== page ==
More metal please? Or rather, “turn that noise down!”, Is what a many of you would say when listening to today’s metal music, but for those of you who bask in the chaos of screaming vocals, heavy riffing and machine-gunning drums, then you should be quaint with the name, Bring Me the Horizon. From their first album, This Is What the Edge of Your Seat Was Made For, released back in October of 2004, to their last album Suicide Season, October 2009, Bring Me the Horizon has offered a broad demonstration of heavy metal music and has been the trend-setter for many bands to follow.
With the release of their latest album, There Is a Hell, Believe Me I’ve Seen It. There Is a Heaven, Let’s Keep It a Secret, prompts a different sound than their previous albums. After doing a line-up change and picking up new guitarist Jona Weinhofen, formerly of; I Killed the Prom Queen, BMTH has progressed their sound into something of their own. Vocalist Oli Sykes has created a very particular vocal style, along with the constant tempo changes going from high to slow throughout their songs; this band has created a signature sound that resonates. There are many segments with gang-vocals that you can’t help but shout along with, making a majority of their songs appeasing in a sing-along sense. In addition to being catchy, the bands consistency in not overburdening their songs with breakdowns, making this style of music so-very bland at times, also adds a big plus to their sound and makes listening to their album more genial.
The tone, over-all, is very “in your face” and the vocals piled with the assault of drums and guitar offer an endless amount of rage felt throughout each verse. The occasional off-timing of the vocals with the rest of the band, and then with a flick of a switch, bringing everything together, makes their sound monstrous and unpredictable—which is key if you’re making this kind of music.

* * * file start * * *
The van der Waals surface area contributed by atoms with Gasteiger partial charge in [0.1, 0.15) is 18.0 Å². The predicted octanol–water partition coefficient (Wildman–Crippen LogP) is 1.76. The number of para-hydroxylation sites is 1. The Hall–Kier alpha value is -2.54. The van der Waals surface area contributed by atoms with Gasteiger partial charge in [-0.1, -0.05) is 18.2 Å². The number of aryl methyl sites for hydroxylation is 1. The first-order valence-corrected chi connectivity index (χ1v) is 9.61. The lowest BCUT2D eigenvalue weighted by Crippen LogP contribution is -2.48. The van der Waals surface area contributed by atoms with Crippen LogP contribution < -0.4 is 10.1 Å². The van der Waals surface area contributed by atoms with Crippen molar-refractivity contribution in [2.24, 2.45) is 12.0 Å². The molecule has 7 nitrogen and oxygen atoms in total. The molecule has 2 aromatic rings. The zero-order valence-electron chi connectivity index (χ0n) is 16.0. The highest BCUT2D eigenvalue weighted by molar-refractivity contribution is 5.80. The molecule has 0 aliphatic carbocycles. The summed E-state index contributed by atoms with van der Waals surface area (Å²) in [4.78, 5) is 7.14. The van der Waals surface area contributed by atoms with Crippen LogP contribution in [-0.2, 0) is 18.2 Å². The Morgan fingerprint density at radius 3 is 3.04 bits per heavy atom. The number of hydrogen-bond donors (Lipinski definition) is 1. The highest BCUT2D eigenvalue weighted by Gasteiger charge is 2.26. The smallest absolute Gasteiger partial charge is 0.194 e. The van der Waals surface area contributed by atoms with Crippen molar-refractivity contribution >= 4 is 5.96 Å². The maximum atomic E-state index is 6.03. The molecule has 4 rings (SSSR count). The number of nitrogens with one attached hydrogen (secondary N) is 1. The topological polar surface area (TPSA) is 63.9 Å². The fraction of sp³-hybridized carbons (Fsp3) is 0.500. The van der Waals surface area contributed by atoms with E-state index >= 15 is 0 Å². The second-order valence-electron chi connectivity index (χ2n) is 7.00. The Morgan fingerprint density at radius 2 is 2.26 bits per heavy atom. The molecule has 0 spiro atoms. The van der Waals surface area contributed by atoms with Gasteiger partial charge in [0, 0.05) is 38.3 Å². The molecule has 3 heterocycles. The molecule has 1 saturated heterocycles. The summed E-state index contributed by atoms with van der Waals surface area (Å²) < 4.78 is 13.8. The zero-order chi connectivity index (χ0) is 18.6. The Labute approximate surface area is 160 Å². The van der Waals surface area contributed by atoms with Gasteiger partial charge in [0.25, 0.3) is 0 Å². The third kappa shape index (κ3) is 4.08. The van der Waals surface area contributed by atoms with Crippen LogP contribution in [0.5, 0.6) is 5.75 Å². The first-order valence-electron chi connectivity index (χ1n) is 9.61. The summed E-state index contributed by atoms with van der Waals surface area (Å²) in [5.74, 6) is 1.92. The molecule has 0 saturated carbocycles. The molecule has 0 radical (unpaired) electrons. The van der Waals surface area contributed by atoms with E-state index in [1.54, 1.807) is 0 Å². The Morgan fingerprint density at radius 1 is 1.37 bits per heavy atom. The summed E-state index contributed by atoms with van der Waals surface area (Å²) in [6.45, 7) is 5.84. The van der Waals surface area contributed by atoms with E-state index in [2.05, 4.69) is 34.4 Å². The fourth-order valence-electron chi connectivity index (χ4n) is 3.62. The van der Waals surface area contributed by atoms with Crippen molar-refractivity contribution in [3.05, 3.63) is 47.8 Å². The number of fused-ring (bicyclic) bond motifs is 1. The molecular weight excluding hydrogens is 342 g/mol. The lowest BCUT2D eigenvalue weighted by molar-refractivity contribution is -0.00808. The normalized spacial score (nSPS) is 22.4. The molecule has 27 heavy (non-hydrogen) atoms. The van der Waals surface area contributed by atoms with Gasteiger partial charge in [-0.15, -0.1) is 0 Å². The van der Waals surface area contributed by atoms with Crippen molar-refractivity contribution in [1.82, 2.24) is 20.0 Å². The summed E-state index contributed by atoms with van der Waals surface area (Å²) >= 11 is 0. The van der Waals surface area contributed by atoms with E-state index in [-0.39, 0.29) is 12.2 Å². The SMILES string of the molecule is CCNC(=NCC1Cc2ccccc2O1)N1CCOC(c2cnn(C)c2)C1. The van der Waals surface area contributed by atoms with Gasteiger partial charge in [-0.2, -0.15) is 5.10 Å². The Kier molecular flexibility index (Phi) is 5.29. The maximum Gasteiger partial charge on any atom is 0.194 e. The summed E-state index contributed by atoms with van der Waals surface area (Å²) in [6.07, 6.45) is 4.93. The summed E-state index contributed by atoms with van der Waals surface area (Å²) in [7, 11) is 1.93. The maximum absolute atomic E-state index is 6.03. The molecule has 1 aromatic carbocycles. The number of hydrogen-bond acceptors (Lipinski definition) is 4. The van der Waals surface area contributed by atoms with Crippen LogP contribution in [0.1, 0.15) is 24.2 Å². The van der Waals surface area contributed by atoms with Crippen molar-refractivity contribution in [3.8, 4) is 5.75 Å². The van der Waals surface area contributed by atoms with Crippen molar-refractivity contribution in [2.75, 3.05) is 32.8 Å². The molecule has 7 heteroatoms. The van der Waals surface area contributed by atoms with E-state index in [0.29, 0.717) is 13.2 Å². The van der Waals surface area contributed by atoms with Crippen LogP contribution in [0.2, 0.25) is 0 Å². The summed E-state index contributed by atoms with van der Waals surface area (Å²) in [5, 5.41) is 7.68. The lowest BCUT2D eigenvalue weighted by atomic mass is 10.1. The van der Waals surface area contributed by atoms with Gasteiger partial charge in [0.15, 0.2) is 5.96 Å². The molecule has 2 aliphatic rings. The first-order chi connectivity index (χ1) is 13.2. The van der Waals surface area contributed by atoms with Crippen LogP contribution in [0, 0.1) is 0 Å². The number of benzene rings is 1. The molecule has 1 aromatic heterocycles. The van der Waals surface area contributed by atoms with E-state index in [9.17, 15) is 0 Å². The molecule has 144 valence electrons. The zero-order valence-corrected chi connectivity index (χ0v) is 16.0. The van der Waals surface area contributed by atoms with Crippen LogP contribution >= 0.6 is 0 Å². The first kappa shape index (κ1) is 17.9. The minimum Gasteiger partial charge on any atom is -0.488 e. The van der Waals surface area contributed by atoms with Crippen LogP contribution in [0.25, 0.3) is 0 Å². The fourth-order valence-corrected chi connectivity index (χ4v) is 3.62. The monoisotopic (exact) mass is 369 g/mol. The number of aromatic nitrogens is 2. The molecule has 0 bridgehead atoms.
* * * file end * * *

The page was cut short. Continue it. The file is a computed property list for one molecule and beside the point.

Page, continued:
Now, there were a few things I didn’t like. The sporadic interludes with ambiance-like noise and synthesized keyboards in between Oli’s belting vocals and boisterous guitar riffs, simply felt foreign to their style of music and as far as songs go; completely random. These interludes would seem pointless if the album were played on shuffle, however, in an album sense, it ties in emotions that are built up throughout the album and fits the story being told. Another minus to Bring Me the Horizon’s new album is the singing. Where did this come from? Suicide Season, their last album, may have offered a softer side to Sykes’ vocals but definitely wasn’t anything close to singing and I definitely never would have expected it to be a part of their musical composition. One thing you may also notice, if you keep up with this band, is some of the lyrics seem a bit recycled. Granted, this album was a follow-up to Suicide Season but it doesn’t mean old verses needed to be repeated.
Besides the random mess of noise peppering some of their tracks and the deviance in some of their vocals and maybe becoming a bit more “poppy”, I give their album two thumbs up and nothing short of great. My top track picks are; Anthem, It Never Ends and Fox and the Wolf and Visions. They are fast paced and full of catchy verses—who doesn’t like a good line?—and my top four picks as far as “play-ability” goes. Although, every song has something good about it, these four claimed recognition.
Over-all, I give this album 8.5 out of 10. It’s nice to see a band that has been around for so long, still produce original, authentic, music. It’s this ability and chemistry they have as a band that will keep these guys in the game for a long time to come, I hope. For now, these guys are still keeping it metal and doing it well.